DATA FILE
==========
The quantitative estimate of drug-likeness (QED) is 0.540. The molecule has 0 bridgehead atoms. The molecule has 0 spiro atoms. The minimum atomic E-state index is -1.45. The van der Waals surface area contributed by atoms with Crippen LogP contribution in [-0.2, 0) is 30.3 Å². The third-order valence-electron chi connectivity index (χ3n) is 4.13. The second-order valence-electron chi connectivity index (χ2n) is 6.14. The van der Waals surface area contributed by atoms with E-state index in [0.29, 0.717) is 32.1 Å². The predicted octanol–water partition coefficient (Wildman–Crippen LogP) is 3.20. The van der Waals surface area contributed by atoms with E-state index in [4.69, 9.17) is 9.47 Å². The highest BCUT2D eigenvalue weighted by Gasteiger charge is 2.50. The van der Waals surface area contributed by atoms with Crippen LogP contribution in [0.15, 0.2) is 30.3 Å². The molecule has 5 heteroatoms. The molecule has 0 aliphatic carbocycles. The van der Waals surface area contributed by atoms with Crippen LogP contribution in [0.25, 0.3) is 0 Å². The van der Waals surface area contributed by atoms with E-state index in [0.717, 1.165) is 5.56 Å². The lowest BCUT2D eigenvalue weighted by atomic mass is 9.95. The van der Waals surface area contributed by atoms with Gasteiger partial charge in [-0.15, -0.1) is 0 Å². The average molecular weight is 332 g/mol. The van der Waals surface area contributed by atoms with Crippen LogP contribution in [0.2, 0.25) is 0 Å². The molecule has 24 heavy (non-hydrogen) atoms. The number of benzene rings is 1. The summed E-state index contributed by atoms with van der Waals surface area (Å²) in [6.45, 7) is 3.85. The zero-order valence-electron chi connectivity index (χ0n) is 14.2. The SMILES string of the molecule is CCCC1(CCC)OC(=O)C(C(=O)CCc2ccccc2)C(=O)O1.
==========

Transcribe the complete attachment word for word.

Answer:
The quantitative estimate of drug-likeness (QED) is 0.540. The molecule has 0 bridgehead atoms. The molecule has 0 spiro atoms. The minimum atomic E-state index is -1.45. The van der Waals surface area contributed by atoms with Crippen LogP contribution in [-0.2, 0) is 30.3 Å². The third-order valence-electron chi connectivity index (χ3n) is 4.13. The second-order valence-electron chi connectivity index (χ2n) is 6.14. The van der Waals surface area contributed by atoms with E-state index in [0.29, 0.717) is 32.1 Å². The predicted octanol–water partition coefficient (Wildman–Crippen LogP) is 3.20. The van der Waals surface area contributed by atoms with E-state index in [4.69, 9.17) is 9.47 Å². The highest BCUT2D eigenvalue weighted by Gasteiger charge is 2.50. The van der Waals surface area contributed by atoms with Crippen LogP contribution in [0.15, 0.2) is 30.3 Å². The molecule has 5 heteroatoms. The molecule has 0 aliphatic carbocycles. The van der Waals surface area contributed by atoms with Crippen LogP contribution in [0.25, 0.3) is 0 Å². The van der Waals surface area contributed by atoms with E-state index in [0.717, 1.165) is 5.56 Å². The lowest BCUT2D eigenvalue weighted by atomic mass is 9.95. The van der Waals surface area contributed by atoms with Gasteiger partial charge in [-0.15, -0.1) is 0 Å². The average molecular weight is 332 g/mol. The van der Waals surface area contributed by atoms with Crippen LogP contribution in [0.2, 0.25) is 0 Å². The molecule has 24 heavy (non-hydrogen) atoms. The number of benzene rings is 1. The summed E-state index contributed by atoms with van der Waals surface area (Å²) in [6.45, 7) is 3.85. The zero-order valence-electron chi connectivity index (χ0n) is 14.2. The SMILES string of the molecule is CCCC1(CCC)OC(=O)C(C(=O)CCc2ccccc2)C(=O)O1.